Measuring the quality of jobs

Publication type

Research Paper

Series Number



LoWER Working Paper Series


Publication date

June 1, 2001


Within Europe there has been concern not only about the quantity of available work, but also about the quality of jobs, as many new jobs have been part-time or only of temporary duration. However, jobs consist of a number of elements. Thus, Beatson (2000) distinguishes between the economic contract which defines the effort/reward relationship and the psychological contract which defines the relationship between employer and employee in terms of working conditions. A further distinction can be drawn between extrinsic job characteristics, such as financial rewards, working time, work/life balance, job security and opportunities for advancement and intrinsic job characteristics such as job content, work intensity, risk of ill health or injury and relationship with co-workers and managers. Beatson (2000) argues that because of the diversity of these characteristics it is not possible to reduce them to a single dimension in order to rank the range of jobs according to their quality.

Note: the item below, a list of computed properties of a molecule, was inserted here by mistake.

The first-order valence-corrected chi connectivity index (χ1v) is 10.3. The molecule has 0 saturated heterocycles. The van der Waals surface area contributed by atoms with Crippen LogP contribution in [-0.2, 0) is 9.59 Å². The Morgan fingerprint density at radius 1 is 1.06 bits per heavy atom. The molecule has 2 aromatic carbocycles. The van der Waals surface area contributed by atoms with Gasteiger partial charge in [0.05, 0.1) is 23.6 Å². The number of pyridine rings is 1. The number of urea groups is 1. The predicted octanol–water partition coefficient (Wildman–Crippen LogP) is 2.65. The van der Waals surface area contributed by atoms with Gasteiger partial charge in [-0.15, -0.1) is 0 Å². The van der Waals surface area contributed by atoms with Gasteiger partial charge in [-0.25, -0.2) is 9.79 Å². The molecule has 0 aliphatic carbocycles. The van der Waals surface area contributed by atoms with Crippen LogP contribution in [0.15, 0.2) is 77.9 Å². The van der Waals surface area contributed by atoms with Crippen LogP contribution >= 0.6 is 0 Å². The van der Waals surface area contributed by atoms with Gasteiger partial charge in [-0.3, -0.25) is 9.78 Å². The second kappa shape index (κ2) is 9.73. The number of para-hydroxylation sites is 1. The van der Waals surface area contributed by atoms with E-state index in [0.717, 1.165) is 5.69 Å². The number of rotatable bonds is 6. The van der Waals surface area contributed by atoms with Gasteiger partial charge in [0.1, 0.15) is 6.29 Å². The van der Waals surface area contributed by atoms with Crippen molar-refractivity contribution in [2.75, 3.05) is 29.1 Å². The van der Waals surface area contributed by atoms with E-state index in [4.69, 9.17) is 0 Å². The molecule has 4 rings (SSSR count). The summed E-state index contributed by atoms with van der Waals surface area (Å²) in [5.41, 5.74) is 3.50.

In this paper we reject the view that it is not possible to measure job quality and attempt to proxy job quality by drawing from two contrasting strands of the literature - that on labour market segmentation and that on job satisfaction. The labour market segmentation literature finds its most extreme formulation in the dual labour market hypothesis. The essentials of this model are that there are two (at least) distinct labour markets. Whilst workers compete within each market they do not compete across them as there are barriers to mobility between them. It is further argued that we can classify jobs into good and bad jobs with the former not only having better working conditions, but also higher pay than the latter. This contrasts with the theory of compensating differentials in which jobs with poor working conditions would be expected, ceteris paribus, to compensate for this with higher pay. Consistent with this approach we split our sample into two segments, first on the basis of whether or not workers have promotion prospects and second on the basis of whether or not they have low paid jobs, defined as less than two thirds of the median. We then examine briefly the extent of working across these segments.





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